CINCINNATI - When Ted Torbeck holds his first earnings call next week as CEO of Cincinnati Bell Inc. , it will be a chance to articulate a new strategic vision for the telecommunications company that's been part of the local business community since 1873.
Don't expect any big surprises.
"For the next 12 months our focus is primarily going to be on Cincinnati, perfecting our products and gaining market share," Torbeck said in his first extensive interview since his promotion to the CEO seat Jan. 31.
Torbeck said the recent IPO of Cincinnati Bell's data center unit, Cyrus One, gives the company its best chance in years to reduce debt – he'd "like to get it under $1 billion" – and invest in new growth initiatives. That's because Cincinnati Bell retained a 69 percent ownership stake in the new public company, an asset that's now worth more than $950 million.
But Torbeck isn't ready to make another big bet like the data center play his predecessor made with a $526 million acquisition of Cyrus One in 2010, or the ill-fated Broadwing investment that left the company with a 2.3 billion in debt load in 2004.
For at least the next year, Torbeck, a Moeller High School graduate with 25 years of management experience at General Electric Co., will focus on the fundamentals. He'll start with an expanded investment in fiber optics.
"We've got to grow market share in Cincinnati and fiber optics is the way to do it," Torbeck said in his new 12 th floor office in the Atrium II building downtown.
Torbeck said he would provide details of increased fiber-optics capital spending in the earnings call on Feb. 27. He told WCPO Digital that the company can achieve a six-fold increase to 300,000 residential customers for the high-speed Internet and high-definition television services that it has offered under the Fioptics brand name since 2008.
Expanding the brand means installing fiber-optic cables in more neighborhoods. The company spent more than $40 million to roll out the light-transmitting cable in 2012. Currently, Bell passes 184,000 homes with fiber-optic cables, with 28 percent market share. That means 52,000 homes are now Fioptics subscribers. Torbeck wants to reach 650,000 to 700,000 homes and make 50 percent of them Fioptics subscribers.
"We have about 25 percent of the city covered and we think from a financial perspective we can get to 65 or 70 percent," he said. "So, we've got significant growth opportunity there."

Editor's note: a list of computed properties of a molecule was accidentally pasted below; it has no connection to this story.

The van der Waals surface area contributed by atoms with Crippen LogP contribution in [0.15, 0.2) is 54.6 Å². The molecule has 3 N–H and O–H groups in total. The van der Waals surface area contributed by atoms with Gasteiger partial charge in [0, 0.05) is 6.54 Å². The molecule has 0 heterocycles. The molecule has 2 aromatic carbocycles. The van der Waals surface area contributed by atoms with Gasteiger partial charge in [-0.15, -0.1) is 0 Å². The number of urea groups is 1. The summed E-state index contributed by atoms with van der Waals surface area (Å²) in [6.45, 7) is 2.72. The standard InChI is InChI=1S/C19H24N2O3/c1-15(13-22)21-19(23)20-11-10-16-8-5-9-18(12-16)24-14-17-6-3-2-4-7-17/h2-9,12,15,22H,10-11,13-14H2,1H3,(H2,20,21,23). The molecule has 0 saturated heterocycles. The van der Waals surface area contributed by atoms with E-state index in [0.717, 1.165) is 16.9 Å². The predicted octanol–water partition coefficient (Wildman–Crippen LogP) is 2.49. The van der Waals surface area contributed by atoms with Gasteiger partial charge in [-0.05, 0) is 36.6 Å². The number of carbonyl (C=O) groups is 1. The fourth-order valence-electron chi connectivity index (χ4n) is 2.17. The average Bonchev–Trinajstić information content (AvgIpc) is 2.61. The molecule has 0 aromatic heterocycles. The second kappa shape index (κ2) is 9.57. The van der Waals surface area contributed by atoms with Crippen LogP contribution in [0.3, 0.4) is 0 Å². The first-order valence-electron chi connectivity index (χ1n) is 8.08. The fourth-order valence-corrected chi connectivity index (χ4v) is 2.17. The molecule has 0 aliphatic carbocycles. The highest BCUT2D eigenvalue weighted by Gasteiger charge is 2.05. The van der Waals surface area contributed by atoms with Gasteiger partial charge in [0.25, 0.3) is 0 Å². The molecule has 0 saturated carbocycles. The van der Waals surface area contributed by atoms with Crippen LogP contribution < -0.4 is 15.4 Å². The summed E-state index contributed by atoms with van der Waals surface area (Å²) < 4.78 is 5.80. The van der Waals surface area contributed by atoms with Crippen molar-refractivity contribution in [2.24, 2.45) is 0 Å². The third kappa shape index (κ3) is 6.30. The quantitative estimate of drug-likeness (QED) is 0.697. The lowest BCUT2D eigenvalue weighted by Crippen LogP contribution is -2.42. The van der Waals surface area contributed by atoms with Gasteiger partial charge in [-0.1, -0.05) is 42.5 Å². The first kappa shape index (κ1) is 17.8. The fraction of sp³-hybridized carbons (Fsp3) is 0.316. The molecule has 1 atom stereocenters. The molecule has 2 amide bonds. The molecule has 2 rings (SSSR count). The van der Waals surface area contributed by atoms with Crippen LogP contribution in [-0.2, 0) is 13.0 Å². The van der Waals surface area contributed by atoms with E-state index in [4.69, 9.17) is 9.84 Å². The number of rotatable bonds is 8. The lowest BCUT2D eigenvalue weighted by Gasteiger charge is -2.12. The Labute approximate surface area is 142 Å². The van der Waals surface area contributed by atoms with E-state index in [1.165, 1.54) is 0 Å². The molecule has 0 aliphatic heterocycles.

Such growth would put a dent in the Time Warner local subscriber base, estimated by Nielsen at 446,120. Time Warner spokesman Mike Hogan said the company is adding high-speed data and telephone customers locally.
"We've been thriving in a competitive market for years now. Competition isn't new to us," Hogan said.
As it gains more residential customers, Torbeck said Cincinnati Bell will target office parks and business clients with a suite of service enabled by high-speed cable, including cloud computing, enterprise email, call conferencing products and data backup.
"At some point in time, we'd like to expand regionally into Indianapolis, Columbus. Louisville is another opportunity. But that's probably a little down the road," Torbeck said. "From a fiber standpoint, we could look at acquisitions and get into metro fiber. These are things we're looking at, but these are things that are down the road. We got a lot of room for growth just here in Cincinnati."
For analysts, the big question for Cincinnati Bell is whether any of its new growth initiatives can outpace an expected decline in wireless and wireline, or traditional land-line services.
"Fioptics helps stabilize the core business, but secular trends may prove to challenging," wrote Morgan Stanley analyst Simon Flannery, in a Feb. 12 report in which he gave the stock an equal weight, or neutral rating. With no iPhone to offer its customers and no announced plans to build a faster LTE or 4G network for mobile phone users, Flannery expects Cincinnati Bell's wireless business to lose 200 basis per year in profit margins over time. He also predicts a 1.2 percent annual decline in wireline customers for Cincinnati Bell through 2018.
Other analysts have opined that Cincinnati Bell's $2.6 billion debt load (at the end of the third quarter) will make it difficult for the company to make necessary capital investments. Torbeck said Cincinnati Bell's debt will fall to $2.1 billion when quarterly results are announced Wednesday and he plans to sell Cyrus One shares to pay down additional debt after a one-year lockup period expires next January. How quickly Cincinnati Bell sells its shares will depend on Cyrus One's growth in 2013.
"We're measuring this very carefully. I don't want to leave too much on the table," Torbeck said. "If the data center business continues to grow in value, why wouldn't you keep it? If you don't need the money and your best investment is data center, that's a luxury I have, is to sit back and see what happens there. But I can tell
you right now, we remain very bullish with the potential of that data center asset that we have."
In the meantime, Torbeck has the ability to borrow up to $200 million from an untapped revolving loan. He said the company generates $400 million in earnings before interest, taxes, depreciation and amortization, or EBITDA, money that can be used for capital investments. So, it has enough cash to invest in growth.
"We do have a fairly high dollar figure we're paying on interest, but liquidity is not the issue," he said. "To get to where we need to be, we need to invest. We need to invest in the infrastructure and we need to invest in fiber optics."